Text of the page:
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Much research has been done studying the relationship between media control and authoritarian regime durability.
After performing a systematic collection of tens of thousands of We Chat public posts, we analyze the types of content removed by We Chat on its public accounts (also known as “official accounts”) platform.
Overall, this collection of deleted posts serves as another set of data points in the ongoing goal to explicate the motives behind online censorship in China.
Though our data indicates a lower percentage of posts were being censored compared to other research into Chinese social media censorship, we emphasize that the set of posts collected is not a random sample and there are challenges with comparing our results to other studies.
With that caveat in mind, despite this limitation, we are still able to capture a sizable number of censored posts and perform analysis on them.
In our set of censored posts, in addition to the categories of posts past researchers have identified as targeted for censorship on Chinese social media (particularly articles related to collective action, censorship, and pornography), we find numerous posts which relate to government policies and news—with particular emphasis on corruption—categories which King, Pan and Roberts found not to be substantially censored across various Chinese social media platforms.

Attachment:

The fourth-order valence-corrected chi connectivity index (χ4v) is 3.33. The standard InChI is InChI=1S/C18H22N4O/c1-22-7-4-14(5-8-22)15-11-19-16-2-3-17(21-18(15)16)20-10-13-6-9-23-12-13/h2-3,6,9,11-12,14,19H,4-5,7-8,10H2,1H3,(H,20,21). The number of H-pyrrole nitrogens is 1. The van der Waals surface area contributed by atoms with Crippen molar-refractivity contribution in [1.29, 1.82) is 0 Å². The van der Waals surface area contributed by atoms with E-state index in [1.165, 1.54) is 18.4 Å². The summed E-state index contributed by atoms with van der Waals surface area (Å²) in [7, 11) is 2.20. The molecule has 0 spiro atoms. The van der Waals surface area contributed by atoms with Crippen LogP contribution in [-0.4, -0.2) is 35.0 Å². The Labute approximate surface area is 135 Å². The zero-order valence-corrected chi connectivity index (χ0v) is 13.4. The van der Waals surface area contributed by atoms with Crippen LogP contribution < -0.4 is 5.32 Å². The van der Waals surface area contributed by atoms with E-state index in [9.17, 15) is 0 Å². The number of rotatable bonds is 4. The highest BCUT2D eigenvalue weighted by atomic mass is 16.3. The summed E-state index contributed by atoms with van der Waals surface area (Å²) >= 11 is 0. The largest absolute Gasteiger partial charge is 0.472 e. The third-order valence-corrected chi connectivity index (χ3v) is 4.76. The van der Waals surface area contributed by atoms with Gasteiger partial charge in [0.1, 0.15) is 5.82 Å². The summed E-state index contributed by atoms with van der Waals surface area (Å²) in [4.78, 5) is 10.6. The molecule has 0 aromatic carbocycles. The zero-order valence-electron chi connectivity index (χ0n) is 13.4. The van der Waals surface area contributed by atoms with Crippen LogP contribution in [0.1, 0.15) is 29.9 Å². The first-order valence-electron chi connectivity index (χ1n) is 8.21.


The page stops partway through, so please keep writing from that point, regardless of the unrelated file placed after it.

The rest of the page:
On the one hand, regimes—particularly of the one-party kind—with a long experience of managing the media through well-institutionalized “departments of propaganda” have recognized that the web can be a source of regime legitimation, to their population.
On the other hand, the corrosive political impact of uncontrolled and decentralized information is evident when web-activism turns into a social movement or helps diffuse information to the population.
When confronted with major political challenges, autocrats have gone so far as shutting down all Internet services, as in Egypt during the demonstrations leading to the downfall of the Mubarak regime, or in Xinjiang when the regional authorities shut both the Internet and cellular phone service for months after ethnic riots in Urumqi erupted in July 2009.
More targeted responses by authorities in China include building the so-called Great Firewall to deny mainland users access to certain foreign websites, among others.
This finding may be an indication of We Chat’s exceptionalism, reflective of a shift in official censorship mandates, or other reasons, including strong automatic review filtering mechanisms preventing certain types of content from being published in the first place.
Furthermore, among the commonly deleted posts are numerous ones that can be categorized as rumors, fake news, and superstitions.
Compared to collective action events, violent threats, pornography, or criticism of the Communist Party of China (examples of which are also among the deleted posts), one might assume these kinds of rumors—some of which seem silly and harmless relative to other kinds of sensitive content—would be of lower priority for censorship.